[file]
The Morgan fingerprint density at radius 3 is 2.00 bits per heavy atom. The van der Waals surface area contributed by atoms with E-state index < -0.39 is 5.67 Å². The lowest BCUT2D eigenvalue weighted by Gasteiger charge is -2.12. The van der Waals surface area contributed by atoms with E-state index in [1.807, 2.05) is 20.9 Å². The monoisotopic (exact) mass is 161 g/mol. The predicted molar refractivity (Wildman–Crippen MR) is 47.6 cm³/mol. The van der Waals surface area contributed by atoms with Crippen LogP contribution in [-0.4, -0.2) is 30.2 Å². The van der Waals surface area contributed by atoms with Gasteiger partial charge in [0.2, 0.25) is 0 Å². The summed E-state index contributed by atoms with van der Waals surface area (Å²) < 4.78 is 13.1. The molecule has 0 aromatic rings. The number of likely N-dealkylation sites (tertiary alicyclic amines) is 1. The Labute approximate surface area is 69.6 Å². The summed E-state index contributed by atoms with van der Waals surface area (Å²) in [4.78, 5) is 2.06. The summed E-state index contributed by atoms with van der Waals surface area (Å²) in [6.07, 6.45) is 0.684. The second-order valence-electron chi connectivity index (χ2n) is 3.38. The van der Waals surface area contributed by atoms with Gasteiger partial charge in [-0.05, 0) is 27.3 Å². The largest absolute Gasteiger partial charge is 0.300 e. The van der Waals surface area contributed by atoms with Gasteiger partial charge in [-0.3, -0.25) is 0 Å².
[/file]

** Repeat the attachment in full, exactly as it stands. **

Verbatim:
The Morgan fingerprint density at radius 3 is 2.00 bits per heavy atom. The van der Waals surface area contributed by atoms with E-state index < -0.39 is 5.67 Å². The lowest BCUT2D eigenvalue weighted by Gasteiger charge is -2.12. The van der Waals surface area contributed by atoms with E-state index in [1.807, 2.05) is 20.9 Å². The monoisotopic (exact) mass is 161 g/mol. The predicted molar refractivity (Wildman–Crippen MR) is 47.6 cm³/mol. The van der Waals surface area contributed by atoms with Crippen LogP contribution in [-0.4, -0.2) is 30.2 Å². The van der Waals surface area contributed by atoms with Gasteiger partial charge in [0.2, 0.25) is 0 Å². The summed E-state index contributed by atoms with van der Waals surface area (Å²) < 4.78 is 13.1. The molecule has 0 aromatic rings. The number of likely N-dealkylation sites (tertiary alicyclic amines) is 1. The Labute approximate surface area is 69.6 Å². The summed E-state index contributed by atoms with van der Waals surface area (Å²) in [4.78, 5) is 2.06. The summed E-state index contributed by atoms with van der Waals surface area (Å²) in [6.07, 6.45) is 0.684. The second-order valence-electron chi connectivity index (χ2n) is 3.38. The van der Waals surface area contributed by atoms with Gasteiger partial charge in [-0.05, 0) is 27.3 Å². The largest absolute Gasteiger partial charge is 0.300 e. The van der Waals surface area contributed by atoms with Gasteiger partial charge in [-0.3, -0.25) is 0 Å².